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Supplementary materials for teaching Issue 21 are listed below.
To accompany the portfolio Arabic Stories from Morocco
An introduction to the portfolio: In “An Orient Free of Orientalism: Magic, the square and women in Moroccan short fiction,” Arabic Fiction Editor Hisham Bustani discusses themes and approaches in contemporary Moroccan fiction as well as the process of putting together Issue 21’s portfolio of Arabic stories in translation. This essay (also available in the original Arabic) will provide useful grounding for students as they explore and reflect on the portfolio.
Explore our collected resources and lesson plans related to literary translation in general, and to Arabic literature in translation, in particular. Teachers may also wish to explore and incorporate some of the contextual, critical, and literary readings discussed in ArabLit’s guide “Teaching with Arabic Literature in Translation: Once and Future Moroccos.”
Pair Malika Moustadraf’s “Lousy” with Moustadraf’s “Just Different,” (also translated by Alice Guthrie) from The Common Issue 11, a special issue entirely dedicated to Arabic fiction in translation. For further reading: Moustadraf’s “Delusion” (trans. by Guthrie as well) was part of a feature on contemporary Moroccan literature in Words Without Borders featuring fiction and poetry translated from Arabic and French.
ArabLit celebrates the legacy of Mohamed Zafzaf, author of “The Seventh,” and Mustapha Hamil explores Zafzaf’s writing and journeying north in a postcolonial world (In the International Journal of Middle East Studies, accessible via JSTOR).
For students reading “The Ache of the Sands”: Abdelaziz Errachidi discusses his literary influences and his novel, A Bedouin on the Edge in an interview with Beirut 39, presented bilingually in English and in Arabic.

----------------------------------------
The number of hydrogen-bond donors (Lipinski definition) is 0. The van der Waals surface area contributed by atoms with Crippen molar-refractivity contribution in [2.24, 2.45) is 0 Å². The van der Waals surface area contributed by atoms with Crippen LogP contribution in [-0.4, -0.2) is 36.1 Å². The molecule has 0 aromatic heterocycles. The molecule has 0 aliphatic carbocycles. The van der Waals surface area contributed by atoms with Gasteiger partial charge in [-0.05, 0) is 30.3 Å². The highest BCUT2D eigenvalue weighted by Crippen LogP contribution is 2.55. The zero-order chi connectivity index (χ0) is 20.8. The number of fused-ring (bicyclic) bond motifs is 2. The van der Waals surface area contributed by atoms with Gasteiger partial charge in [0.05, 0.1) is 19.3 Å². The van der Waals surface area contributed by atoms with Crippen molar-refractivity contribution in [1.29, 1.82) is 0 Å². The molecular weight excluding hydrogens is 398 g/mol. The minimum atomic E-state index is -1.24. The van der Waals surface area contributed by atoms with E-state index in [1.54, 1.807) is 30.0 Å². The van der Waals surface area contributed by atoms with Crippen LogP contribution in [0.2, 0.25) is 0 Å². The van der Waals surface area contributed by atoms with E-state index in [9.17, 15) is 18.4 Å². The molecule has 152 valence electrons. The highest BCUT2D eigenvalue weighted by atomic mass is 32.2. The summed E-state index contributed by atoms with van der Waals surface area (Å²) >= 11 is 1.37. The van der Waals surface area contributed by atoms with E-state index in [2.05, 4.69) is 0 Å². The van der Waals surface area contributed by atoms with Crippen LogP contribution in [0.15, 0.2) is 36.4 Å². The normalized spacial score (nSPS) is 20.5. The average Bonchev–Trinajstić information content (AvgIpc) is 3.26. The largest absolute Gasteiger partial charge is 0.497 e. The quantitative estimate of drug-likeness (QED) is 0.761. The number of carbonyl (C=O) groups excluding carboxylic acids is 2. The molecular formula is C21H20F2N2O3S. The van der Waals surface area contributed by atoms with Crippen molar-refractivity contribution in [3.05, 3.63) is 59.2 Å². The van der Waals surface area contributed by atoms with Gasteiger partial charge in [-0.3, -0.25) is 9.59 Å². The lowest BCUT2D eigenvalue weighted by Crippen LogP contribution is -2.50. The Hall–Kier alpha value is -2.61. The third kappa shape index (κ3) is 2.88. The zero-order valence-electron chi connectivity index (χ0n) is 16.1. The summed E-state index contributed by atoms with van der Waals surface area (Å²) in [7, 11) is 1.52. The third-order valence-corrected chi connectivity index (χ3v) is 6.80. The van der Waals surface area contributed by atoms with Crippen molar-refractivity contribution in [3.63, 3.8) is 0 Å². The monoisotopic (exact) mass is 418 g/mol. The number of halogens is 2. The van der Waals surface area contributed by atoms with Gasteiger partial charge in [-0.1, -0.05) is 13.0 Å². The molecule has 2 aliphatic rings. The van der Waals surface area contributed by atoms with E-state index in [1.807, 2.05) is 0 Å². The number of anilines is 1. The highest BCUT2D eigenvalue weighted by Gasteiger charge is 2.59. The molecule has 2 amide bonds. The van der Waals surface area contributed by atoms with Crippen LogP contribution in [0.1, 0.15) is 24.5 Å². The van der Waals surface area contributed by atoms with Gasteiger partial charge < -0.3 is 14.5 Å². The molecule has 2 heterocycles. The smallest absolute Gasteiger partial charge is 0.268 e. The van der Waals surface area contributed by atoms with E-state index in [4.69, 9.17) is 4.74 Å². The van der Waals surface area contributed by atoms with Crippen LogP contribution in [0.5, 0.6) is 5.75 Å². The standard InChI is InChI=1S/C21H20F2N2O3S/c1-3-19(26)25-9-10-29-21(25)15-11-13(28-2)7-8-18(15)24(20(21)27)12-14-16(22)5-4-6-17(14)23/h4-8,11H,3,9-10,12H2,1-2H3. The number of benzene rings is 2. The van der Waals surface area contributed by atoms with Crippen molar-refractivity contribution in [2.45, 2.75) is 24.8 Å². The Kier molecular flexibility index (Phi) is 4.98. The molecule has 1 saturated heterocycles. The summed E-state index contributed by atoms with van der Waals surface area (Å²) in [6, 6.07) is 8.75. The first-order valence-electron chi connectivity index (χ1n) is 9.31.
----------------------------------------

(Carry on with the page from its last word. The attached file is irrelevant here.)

In addition to the three stories she translated in this portfolio, students may be interested to explore Alice Guthrie’s numerous other translations from Arabic in The Common’s pages and learn more about Guthrie’s path to translation (via the American Literary Translators Association). .
In an interview with Book Blast, translator Nashwa Gowanlock discusses her career as a translator, favorite literary journals, and favorite prose writers. Gowanlock has also written a number of articles on cultural tidbits and important social issues of the Arab world published in Middle East Eye.
“Beyond Representation: Life Writing by Women in Arabic” by Issue 21 translator Nariman Youssef and translator Sawad Hussain reflects on giving Anglophone readers a better chance to engage with the works of women writers from the Arab world (via Words Without Borders); while this essay focuses on nonfiction writing, it may be productive for students to consider it in relation to the fiction presented in Issue 21’s portfolio of stories from Morocco, including similarities and differences in our expectations and reception of works of fiction and nonfiction.
For further exploration here and elsewhere
Talia Lakshmi Kolluri discusses writing speaking animals and their complex emotional worlds in an interview with Southern Humanities Review. Students might consider how the titular narrator in Kolluri’s Issue 21 story “The Good Donkey” opens up the practical and emotional realities of the story’s human and non-human characters as well as of the story’s setting in Gaza. What aspects of character and place become more available or nuanced when rendered through the Donkey’s voice and perspective? Keeping in mind some of the opportunities and approaches Kolluri describes in her interview, students might try their own hand at a story or poem that centers a non-human voice.
Marth Cooley, author of the short story “Our Day in Peredelkino,” also recently published an evocative essay on the destructive and productive powers of sulfur in The Common Online. Students might consider how these two pieces, one fiction, the other nonfiction, bring forth a sense of place. For further reading – and inspiration – check out a fascinating essay by Cooley on the ontology and significance of boredom as a productive state (LitHub).